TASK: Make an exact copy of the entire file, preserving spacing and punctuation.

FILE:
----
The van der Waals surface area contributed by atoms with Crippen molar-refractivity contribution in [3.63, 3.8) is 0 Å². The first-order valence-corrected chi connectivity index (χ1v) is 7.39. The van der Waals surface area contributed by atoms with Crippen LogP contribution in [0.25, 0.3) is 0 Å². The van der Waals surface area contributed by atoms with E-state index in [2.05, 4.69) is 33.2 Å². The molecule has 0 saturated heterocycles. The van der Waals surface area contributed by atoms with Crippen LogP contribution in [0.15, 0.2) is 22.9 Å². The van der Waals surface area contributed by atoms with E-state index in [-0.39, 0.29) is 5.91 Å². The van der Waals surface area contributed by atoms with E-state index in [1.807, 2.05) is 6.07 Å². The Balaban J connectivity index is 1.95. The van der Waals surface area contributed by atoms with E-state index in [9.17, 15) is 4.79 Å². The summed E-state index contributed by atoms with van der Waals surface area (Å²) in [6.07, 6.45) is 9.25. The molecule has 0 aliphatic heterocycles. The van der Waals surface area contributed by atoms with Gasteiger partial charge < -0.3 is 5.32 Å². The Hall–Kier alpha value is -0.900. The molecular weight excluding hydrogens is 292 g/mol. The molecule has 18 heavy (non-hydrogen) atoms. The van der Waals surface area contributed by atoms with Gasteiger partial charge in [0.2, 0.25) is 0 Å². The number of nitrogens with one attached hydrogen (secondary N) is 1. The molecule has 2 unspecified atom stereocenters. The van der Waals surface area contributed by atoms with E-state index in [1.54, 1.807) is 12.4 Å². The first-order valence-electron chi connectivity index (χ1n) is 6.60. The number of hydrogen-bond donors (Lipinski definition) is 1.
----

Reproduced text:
The van der Waals surface area contributed by atoms with Crippen molar-refractivity contribution in [3.63, 3.8) is 0 Å². The first-order valence-corrected chi connectivity index (χ1v) is 7.39. The van der Waals surface area contributed by atoms with Crippen LogP contribution in [0.25, 0.3) is 0 Å². The van der Waals surface area contributed by atoms with E-state index in [2.05, 4.69) is 33.2 Å². The molecule has 0 saturated heterocycles. The van der Waals surface area contributed by atoms with Crippen LogP contribution in [0.15, 0.2) is 22.9 Å². The van der Waals surface area contributed by atoms with E-state index in [-0.39, 0.29) is 5.91 Å². The van der Waals surface area contributed by atoms with E-state index in [1.807, 2.05) is 6.07 Å². The Balaban J connectivity index is 1.95. The van der Waals surface area contributed by atoms with E-state index in [9.17, 15) is 4.79 Å². The summed E-state index contributed by atoms with van der Waals surface area (Å²) in [6.07, 6.45) is 9.25. The molecule has 0 aliphatic heterocycles. The van der Waals surface area contributed by atoms with Gasteiger partial charge < -0.3 is 5.32 Å². The Hall–Kier alpha value is -0.900. The molecular weight excluding hydrogens is 292 g/mol. The molecule has 18 heavy (non-hydrogen) atoms. The van der Waals surface area contributed by atoms with Gasteiger partial charge in [0.2, 0.25) is 0 Å². The number of nitrogens with one attached hydrogen (secondary N) is 1. The molecule has 2 unspecified atom stereocenters. The van der Waals surface area contributed by atoms with E-state index in [1.54, 1.807) is 12.4 Å². The first-order valence-electron chi connectivity index (χ1n) is 6.60. The number of hydrogen-bond donors (Lipinski definition) is 1.